Lesson Learned: Learn the Language

Girl in Museum with Movement
Image: think cink.

What’s the biggest fear of any American traveling abroad? Not being understood. We’ve seen it parodied in movies, reassured friends’ fears, and even heard the cop out, “I’ll go to England for vacation, at least they speak the same language.” Book publishers have seized upon this fear as a money-making opportunity, and exploited it to it’s fullest potential. Enter the travel section of any bookstore and you'll be inundated with titles promising a quick fix, such as Learn Italian in 10 Minutes a Day or German for Travelers. However, we’re here to tell you there is no quick fix. These books are full of too many words, and if you are a procrastinator, like myself, no matter how hard you try, you simply can't memorize all of the words for Italian food on the plane ride over.

Some of the best advice I could give to a fearful traveler is to make sure you learn at least a few phrases before you leave and, even more importantly, how to pronounce them. You will never want to crack open a guide book at dinner, and have to try to pronounce “Mi scusi, il canto per favore.” More than likely, you'll chicken out, or if you are brave enough to try it without any practice, you'll probably sound a bit foolish. Taking the time to learn how to pronounce those key phrases by heart will save you from many awkward situations.

Learning a few key phrases in the language of your visiting country will give you an instant boost of confidence and allow you to cast aside some of the fear associated with being in a foreign place. You will know how to greet someone, ask how much something costs, and wield the always useful phrase "Do you speak my language?" No matter your level of fluency, there will be times when you just can't or won't feel like trying to fight your way through a difficult conversation in a foreign language.

Another benefit of attempting a foreign language is that the locals will treat you with the utmost respect and kindness for making any attempt to communicate with them in their native tongue. I first learned this lesson visiting Munich with my sister, when we discovered that the night clerk at our hotel, Pietro, was an Italian expat. Having just arrived from Italy, we were still in the mode of saying ciao and grazie. He loved that we spoke his language, as he was homesick for his native country. Pietro took quite a liking to us, spending the evenings speaking to us in broken English and Italian. One evening, over tea and stolen Nutella from the breakfast bar, we sat in the lobby and chatted with him about why he left Italy. Midway through our conversation, a pair of demanding American girls came down from their room complaining that the phone wasn't working and they needed to call the airlines to change their flights. They were rude and pushy. Our Italian friend suddenly forgot the English language, smiled, and replied "phone works." They kept at it, asking him if he could call the airline. Pietro just threw up his hands up in the air and said, "Sorry, phone works." They huffed off frustrated and scared, while he quickly returned to our conversation in perfect English.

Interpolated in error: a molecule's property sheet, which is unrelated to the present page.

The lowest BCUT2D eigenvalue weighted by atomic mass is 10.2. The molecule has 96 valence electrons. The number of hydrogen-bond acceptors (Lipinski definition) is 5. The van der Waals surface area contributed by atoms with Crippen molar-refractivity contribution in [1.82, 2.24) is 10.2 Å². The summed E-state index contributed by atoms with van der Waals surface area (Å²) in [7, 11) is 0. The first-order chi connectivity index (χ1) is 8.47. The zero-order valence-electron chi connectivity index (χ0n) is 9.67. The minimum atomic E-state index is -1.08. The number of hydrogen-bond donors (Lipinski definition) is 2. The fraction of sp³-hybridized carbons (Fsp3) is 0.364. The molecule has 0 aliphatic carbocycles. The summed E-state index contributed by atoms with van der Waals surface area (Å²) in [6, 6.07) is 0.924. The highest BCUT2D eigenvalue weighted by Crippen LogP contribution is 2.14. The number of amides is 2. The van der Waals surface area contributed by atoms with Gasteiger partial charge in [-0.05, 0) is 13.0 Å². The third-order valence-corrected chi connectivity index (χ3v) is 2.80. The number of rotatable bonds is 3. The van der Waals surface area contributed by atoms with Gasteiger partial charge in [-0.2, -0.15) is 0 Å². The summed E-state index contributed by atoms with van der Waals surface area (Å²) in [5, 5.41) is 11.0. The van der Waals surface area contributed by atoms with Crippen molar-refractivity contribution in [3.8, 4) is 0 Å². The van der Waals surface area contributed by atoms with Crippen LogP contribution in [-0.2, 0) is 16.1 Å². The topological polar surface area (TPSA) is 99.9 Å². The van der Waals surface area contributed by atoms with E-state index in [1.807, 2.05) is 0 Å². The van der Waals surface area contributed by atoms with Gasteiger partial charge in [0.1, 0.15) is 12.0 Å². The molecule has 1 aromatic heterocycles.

Don't ever feel like you need to learn the entire phrase-book to get by, often it’s the simple words and phrases that make all the difference. Take the time to learn the appropriate phrases such as "Hello," "Excuse Me," "Do you speak English?," and the ever important "The check, please." (Especially if you are in Italy!) One phrase you might not think to memorize is the one telling a native that you don't speak their language. This is particularly useful if you look like you could be from the country you are visiting. For instance, while in Germany I had countless Germans ask me for god knows what. I didn't know how to say, "I don't speak German." So I would just look at them sheepishly, shake my head, and say in English, "Sorry, I speak English." It worked, but I wish I knew how to get the point across a little more elegantly. When it comes to travel, there is nothing more frustrating and scary than not knowing the protocol for a situation. With a small arsenal of phrases under your belt, you can walk the streets of any country with just a little more spring in your step.

For help with the language you need to learn, check out the BBC's website.

Going to Europe? BBC has already done some of the work for you, and even has key phrases in mp3 format!

If you do have some time before your trip, audio classes such as Rosetta Stone are a good option; you can listen to them in the car, on the subway, or anywhere else you have waiting time to use.